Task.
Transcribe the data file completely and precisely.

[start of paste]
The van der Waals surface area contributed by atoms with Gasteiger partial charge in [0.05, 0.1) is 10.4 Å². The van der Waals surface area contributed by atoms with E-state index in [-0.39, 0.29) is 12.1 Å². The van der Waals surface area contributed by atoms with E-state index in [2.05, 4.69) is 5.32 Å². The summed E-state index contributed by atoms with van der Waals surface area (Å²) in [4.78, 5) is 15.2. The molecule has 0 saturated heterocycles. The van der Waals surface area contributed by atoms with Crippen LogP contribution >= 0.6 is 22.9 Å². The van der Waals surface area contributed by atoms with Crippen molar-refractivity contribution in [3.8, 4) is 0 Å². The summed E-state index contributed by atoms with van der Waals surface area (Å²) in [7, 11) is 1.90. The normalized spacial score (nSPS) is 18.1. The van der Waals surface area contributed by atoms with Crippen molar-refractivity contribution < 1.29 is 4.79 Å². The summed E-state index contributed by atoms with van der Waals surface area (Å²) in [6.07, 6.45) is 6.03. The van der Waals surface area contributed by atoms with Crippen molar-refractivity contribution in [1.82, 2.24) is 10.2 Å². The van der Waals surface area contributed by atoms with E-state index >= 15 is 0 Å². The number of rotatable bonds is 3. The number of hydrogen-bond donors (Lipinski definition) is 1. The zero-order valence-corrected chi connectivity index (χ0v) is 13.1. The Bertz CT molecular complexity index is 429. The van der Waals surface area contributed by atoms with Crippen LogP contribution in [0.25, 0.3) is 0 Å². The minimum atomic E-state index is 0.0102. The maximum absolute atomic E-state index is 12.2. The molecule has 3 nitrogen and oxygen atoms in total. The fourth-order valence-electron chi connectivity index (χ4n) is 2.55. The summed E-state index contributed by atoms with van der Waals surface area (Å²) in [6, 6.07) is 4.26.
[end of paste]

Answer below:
The van der Waals surface area contributed by atoms with Gasteiger partial charge in [0.05, 0.1) is 10.4 Å². The van der Waals surface area contributed by atoms with E-state index in [-0.39, 0.29) is 12.1 Å². The van der Waals surface area contributed by atoms with E-state index in [2.05, 4.69) is 5.32 Å². The summed E-state index contributed by atoms with van der Waals surface area (Å²) in [4.78, 5) is 15.2. The molecule has 0 saturated heterocycles. The van der Waals surface area contributed by atoms with Crippen LogP contribution >= 0.6 is 22.9 Å². The van der Waals surface area contributed by atoms with Crippen molar-refractivity contribution in [3.8, 4) is 0 Å². The summed E-state index contributed by atoms with van der Waals surface area (Å²) in [7, 11) is 1.90. The normalized spacial score (nSPS) is 18.1. The van der Waals surface area contributed by atoms with Crippen molar-refractivity contribution < 1.29 is 4.79 Å². The summed E-state index contributed by atoms with van der Waals surface area (Å²) in [6.07, 6.45) is 6.03. The van der Waals surface area contributed by atoms with Crippen molar-refractivity contribution in [1.82, 2.24) is 10.2 Å². The van der Waals surface area contributed by atoms with E-state index >= 15 is 0 Å². The number of rotatable bonds is 3. The number of hydrogen-bond donors (Lipinski definition) is 1. The zero-order valence-corrected chi connectivity index (χ0v) is 13.1. The Bertz CT molecular complexity index is 429. The van der Waals surface area contributed by atoms with Crippen LogP contribution in [0.25, 0.3) is 0 Å². The minimum atomic E-state index is 0.0102. The maximum absolute atomic E-state index is 12.2. The molecule has 3 nitrogen and oxygen atoms in total. The fourth-order valence-electron chi connectivity index (χ4n) is 2.55. The summed E-state index contributed by atoms with van der Waals surface area (Å²) in [6, 6.07) is 4.26.